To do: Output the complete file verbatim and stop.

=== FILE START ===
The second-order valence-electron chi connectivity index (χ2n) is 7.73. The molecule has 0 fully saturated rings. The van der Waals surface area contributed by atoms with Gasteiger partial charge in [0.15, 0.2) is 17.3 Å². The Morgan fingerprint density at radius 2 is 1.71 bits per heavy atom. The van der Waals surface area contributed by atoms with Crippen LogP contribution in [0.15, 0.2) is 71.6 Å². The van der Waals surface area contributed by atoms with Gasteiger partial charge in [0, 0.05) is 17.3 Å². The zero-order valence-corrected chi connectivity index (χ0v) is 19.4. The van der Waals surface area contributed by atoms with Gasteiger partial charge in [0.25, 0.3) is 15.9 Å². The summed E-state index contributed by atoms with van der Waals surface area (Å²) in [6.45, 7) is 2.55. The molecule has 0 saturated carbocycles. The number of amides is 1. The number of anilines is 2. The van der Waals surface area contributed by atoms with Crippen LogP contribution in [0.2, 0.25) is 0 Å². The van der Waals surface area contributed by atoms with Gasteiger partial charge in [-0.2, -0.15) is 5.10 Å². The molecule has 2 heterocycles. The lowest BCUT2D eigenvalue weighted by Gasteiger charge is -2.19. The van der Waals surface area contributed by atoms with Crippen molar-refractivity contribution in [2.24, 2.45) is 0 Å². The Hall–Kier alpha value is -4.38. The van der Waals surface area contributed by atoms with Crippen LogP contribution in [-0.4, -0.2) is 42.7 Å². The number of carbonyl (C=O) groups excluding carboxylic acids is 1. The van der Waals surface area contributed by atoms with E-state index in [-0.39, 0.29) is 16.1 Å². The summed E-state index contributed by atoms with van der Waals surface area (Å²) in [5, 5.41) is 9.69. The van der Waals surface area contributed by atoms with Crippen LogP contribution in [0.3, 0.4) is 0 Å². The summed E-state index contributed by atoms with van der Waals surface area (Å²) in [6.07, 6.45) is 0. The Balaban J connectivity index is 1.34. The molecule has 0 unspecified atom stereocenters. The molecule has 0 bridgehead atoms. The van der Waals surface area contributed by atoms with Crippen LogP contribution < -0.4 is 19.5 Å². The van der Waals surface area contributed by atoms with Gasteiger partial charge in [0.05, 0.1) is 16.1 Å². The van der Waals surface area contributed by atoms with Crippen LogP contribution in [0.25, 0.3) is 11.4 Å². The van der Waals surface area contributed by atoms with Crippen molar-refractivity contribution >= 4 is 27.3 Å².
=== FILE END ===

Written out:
The second-order valence-electron chi connectivity index (χ2n) is 7.73. The molecule has 0 fully saturated rings. The van der Waals surface area contributed by atoms with Gasteiger partial charge in [0.15, 0.2) is 17.3 Å². The Morgan fingerprint density at radius 2 is 1.71 bits per heavy atom. The van der Waals surface area contributed by atoms with Crippen LogP contribution in [0.15, 0.2) is 71.6 Å². The van der Waals surface area contributed by atoms with Gasteiger partial charge in [0, 0.05) is 17.3 Å². The zero-order valence-corrected chi connectivity index (χ0v) is 19.4. The van der Waals surface area contributed by atoms with Gasteiger partial charge in [0.25, 0.3) is 15.9 Å². The summed E-state index contributed by atoms with van der Waals surface area (Å²) in [6.45, 7) is 2.55. The molecule has 0 saturated carbocycles. The number of amides is 1. The number of anilines is 2. The van der Waals surface area contributed by atoms with Crippen LogP contribution in [0.2, 0.25) is 0 Å². The van der Waals surface area contributed by atoms with Gasteiger partial charge in [-0.2, -0.15) is 5.10 Å². The molecule has 2 heterocycles. The lowest BCUT2D eigenvalue weighted by Gasteiger charge is -2.19. The van der Waals surface area contributed by atoms with Crippen molar-refractivity contribution in [2.24, 2.45) is 0 Å². The Hall–Kier alpha value is -4.38. The van der Waals surface area contributed by atoms with Crippen LogP contribution in [-0.4, -0.2) is 42.7 Å². The number of carbonyl (C=O) groups excluding carboxylic acids is 1. The van der Waals surface area contributed by atoms with E-state index in [-0.39, 0.29) is 16.1 Å². The summed E-state index contributed by atoms with van der Waals surface area (Å²) in [5, 5.41) is 9.69. The van der Waals surface area contributed by atoms with Crippen LogP contribution in [0.3, 0.4) is 0 Å². The summed E-state index contributed by atoms with van der Waals surface area (Å²) in [6.07, 6.45) is 0. The Balaban J connectivity index is 1.34. The molecule has 0 unspecified atom stereocenters. The molecule has 0 bridgehead atoms. The van der Waals surface area contributed by atoms with Crippen LogP contribution < -0.4 is 19.5 Å². The van der Waals surface area contributed by atoms with Gasteiger partial charge in [0.05, 0.1) is 16.1 Å². The van der Waals surface area contributed by atoms with Crippen LogP contribution in [0.25, 0.3) is 11.4 Å². The van der Waals surface area contributed by atoms with Crippen molar-refractivity contribution >= 4 is 27.3 Å².